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Department of Geography

 

Distinguished International Visitor Programme

Distinguished International Visitor Programme

The Department is pleased to announce its Distinguished International Visitor Programme. The aim of the programme is to encourage engagement at all levels with a small number of distinguished scholars from around the world whose work has made a significant contribution to geographical thought and practice.

Each Distinguished International Visitor visits Cambridge for about a week, helping to forge new research collaborations. Typically, they will deliver a public talk, a specialist seminar, and engage with staff and postgraduate students with cognate research interests.

Professor Dorthe Dahl-Jensen

Professor Dorthe Dahl-Jensen

21st - 22nd February, 2018

Niels Bohr Institute, University of Copenhagen

Professor Ananya Roy

Professor Ananya Roy

17th - 18th January, 2018

The Institute on Inequality and Democracy, University of California, Los Angeles

Professor Didier Fassin

Professor Didier Fassin (Institute for Advanced Study; École des Hautes Études en Sciences Sociales, Paris)

14th - 16th February, 2017

Professor Didier Fassin is the James Wolfensohn Professor of Social Science at the Institute for Advanced Study and Director of Studies at the École des Hautes Études en Sciences Sociales, Paris.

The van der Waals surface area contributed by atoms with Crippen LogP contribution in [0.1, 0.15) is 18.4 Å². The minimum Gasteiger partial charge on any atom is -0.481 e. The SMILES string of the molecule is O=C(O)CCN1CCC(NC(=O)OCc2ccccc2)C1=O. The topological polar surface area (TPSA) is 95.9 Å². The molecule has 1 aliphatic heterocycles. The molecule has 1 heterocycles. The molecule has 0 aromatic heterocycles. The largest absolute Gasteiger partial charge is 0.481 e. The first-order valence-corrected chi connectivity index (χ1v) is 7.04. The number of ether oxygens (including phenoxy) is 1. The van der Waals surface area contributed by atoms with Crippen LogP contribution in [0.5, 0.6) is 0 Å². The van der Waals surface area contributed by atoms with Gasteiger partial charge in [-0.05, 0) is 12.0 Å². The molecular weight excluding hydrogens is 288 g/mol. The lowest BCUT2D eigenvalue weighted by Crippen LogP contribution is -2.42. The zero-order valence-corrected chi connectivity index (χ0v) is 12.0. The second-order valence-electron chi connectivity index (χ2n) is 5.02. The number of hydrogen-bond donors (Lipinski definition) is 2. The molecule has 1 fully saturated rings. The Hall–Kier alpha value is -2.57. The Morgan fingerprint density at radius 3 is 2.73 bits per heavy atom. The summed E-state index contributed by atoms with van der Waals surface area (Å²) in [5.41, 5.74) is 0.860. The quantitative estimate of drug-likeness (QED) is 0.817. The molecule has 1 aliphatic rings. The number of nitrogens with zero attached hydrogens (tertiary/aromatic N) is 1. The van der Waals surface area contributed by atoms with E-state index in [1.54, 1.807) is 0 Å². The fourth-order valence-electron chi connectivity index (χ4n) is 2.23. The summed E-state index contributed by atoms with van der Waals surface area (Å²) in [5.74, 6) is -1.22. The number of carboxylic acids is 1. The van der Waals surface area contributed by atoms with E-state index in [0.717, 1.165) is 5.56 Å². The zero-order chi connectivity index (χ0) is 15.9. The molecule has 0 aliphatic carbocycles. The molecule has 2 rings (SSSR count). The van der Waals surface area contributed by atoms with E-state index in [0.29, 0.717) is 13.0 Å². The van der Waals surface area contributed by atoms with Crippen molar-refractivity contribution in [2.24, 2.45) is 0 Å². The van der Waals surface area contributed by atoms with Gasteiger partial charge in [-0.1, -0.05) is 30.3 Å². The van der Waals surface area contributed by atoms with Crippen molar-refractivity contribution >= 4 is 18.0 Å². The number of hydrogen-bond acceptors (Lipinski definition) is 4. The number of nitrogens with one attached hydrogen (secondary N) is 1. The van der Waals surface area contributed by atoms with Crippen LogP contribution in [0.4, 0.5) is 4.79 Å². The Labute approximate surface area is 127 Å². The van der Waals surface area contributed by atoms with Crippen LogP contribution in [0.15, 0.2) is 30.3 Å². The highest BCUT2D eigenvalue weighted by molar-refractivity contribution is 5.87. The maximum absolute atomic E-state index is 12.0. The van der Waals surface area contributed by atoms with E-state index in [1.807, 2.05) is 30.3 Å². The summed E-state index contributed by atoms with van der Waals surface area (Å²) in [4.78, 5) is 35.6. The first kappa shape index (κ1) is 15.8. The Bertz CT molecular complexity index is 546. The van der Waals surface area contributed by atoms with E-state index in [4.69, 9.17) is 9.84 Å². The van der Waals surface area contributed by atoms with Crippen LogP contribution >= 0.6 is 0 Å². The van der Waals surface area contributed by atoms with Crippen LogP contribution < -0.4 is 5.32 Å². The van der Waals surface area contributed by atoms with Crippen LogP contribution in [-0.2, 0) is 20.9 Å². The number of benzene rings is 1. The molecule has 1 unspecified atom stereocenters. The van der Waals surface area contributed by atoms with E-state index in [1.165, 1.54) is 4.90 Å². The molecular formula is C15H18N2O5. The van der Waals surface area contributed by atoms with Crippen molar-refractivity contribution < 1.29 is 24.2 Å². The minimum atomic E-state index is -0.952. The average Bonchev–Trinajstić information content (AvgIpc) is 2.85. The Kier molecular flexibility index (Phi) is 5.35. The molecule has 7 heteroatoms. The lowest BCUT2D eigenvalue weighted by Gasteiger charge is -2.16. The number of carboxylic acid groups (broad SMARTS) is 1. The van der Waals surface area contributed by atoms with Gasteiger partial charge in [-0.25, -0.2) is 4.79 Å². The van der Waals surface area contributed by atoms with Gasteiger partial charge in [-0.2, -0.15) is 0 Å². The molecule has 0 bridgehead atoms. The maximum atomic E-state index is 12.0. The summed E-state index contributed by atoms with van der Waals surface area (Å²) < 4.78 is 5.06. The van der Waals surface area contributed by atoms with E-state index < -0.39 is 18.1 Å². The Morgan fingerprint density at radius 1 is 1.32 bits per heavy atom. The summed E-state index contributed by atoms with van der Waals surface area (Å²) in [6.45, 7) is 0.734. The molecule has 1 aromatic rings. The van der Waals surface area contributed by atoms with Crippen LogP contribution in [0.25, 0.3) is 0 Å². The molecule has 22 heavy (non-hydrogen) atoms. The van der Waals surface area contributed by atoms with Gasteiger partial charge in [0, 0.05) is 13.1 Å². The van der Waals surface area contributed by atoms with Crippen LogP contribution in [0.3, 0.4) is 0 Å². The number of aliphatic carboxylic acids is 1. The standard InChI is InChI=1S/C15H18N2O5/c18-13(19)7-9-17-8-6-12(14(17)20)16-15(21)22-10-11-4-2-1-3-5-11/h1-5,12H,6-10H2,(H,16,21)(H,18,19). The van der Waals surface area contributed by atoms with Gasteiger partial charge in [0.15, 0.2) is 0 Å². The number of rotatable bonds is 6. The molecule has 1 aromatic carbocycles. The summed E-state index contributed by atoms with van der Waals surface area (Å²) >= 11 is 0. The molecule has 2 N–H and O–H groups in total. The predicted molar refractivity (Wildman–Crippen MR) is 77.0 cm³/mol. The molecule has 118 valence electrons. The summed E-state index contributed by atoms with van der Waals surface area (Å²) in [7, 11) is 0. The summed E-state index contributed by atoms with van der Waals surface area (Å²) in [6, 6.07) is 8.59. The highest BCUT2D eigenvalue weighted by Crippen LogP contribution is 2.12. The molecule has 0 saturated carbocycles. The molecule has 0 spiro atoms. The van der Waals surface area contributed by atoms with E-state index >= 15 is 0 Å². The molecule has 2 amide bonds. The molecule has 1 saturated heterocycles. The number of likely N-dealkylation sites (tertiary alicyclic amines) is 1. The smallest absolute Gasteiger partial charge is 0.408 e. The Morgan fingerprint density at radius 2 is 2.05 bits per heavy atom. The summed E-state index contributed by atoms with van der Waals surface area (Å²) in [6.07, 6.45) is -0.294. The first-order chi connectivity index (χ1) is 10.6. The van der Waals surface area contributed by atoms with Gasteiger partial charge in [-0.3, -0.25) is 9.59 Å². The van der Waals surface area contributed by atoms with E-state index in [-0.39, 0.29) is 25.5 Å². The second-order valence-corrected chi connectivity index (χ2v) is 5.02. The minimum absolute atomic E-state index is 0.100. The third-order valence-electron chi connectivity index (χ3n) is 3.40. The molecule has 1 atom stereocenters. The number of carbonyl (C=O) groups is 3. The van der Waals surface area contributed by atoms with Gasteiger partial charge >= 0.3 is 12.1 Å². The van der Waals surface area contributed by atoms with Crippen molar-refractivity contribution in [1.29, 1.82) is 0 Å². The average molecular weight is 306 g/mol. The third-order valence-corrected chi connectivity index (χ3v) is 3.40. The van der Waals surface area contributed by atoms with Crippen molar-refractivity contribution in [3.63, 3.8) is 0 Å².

Professor Don Mitchell

Professor Don Mitchell (Syracuse University)

8th - 10th November 2016

Professor Don Mitchell is Distinguished Professor of Geography at the Maxwell School of Syracuse University.

Professor Tania Murray Li

Prof Tania Li (University of Toronto)

23rd-24th February 2016

Professor Tania Murray Li is Professor of Anthropology at the University of Toronto, where she holds the Canada Research Chair in the Culture and Political-Economy of Asia. Recent publications include: Land's End: Capitalist Relations on an Indigenous Frontier (2014), and Powers of Exclusion: Land Dilemmas in Southeast Asia, with Philip Hirsch and Derek Hall (2011).

Prof AbdouMaliq Simone

Prof AbdouMaliq Simone (University of South Australia)

2 November 2015

Professor AbdouMaliq Simone is an urbanist in the broad sense that his work focuses on various powers, cultural expressions, governance and planning discourses, spaces and times in cities across the world. Simone is presently Professor at the International Centre for Muslim and non-Muslim Understanding at the University of South Australia. Previously, he was Professor of Sociology at Goldsmiths College, University of London, and has taught at New School University, the University of Khartoum, University of Ghana, University of the Western Cape, University of the Witwatersrand and the City University of New York, as well as working for several African NGOs, municipal governments and regional institutions, including the Council for the Development of Social Science Research in Africa and the United Nations Centre for Human Settlements.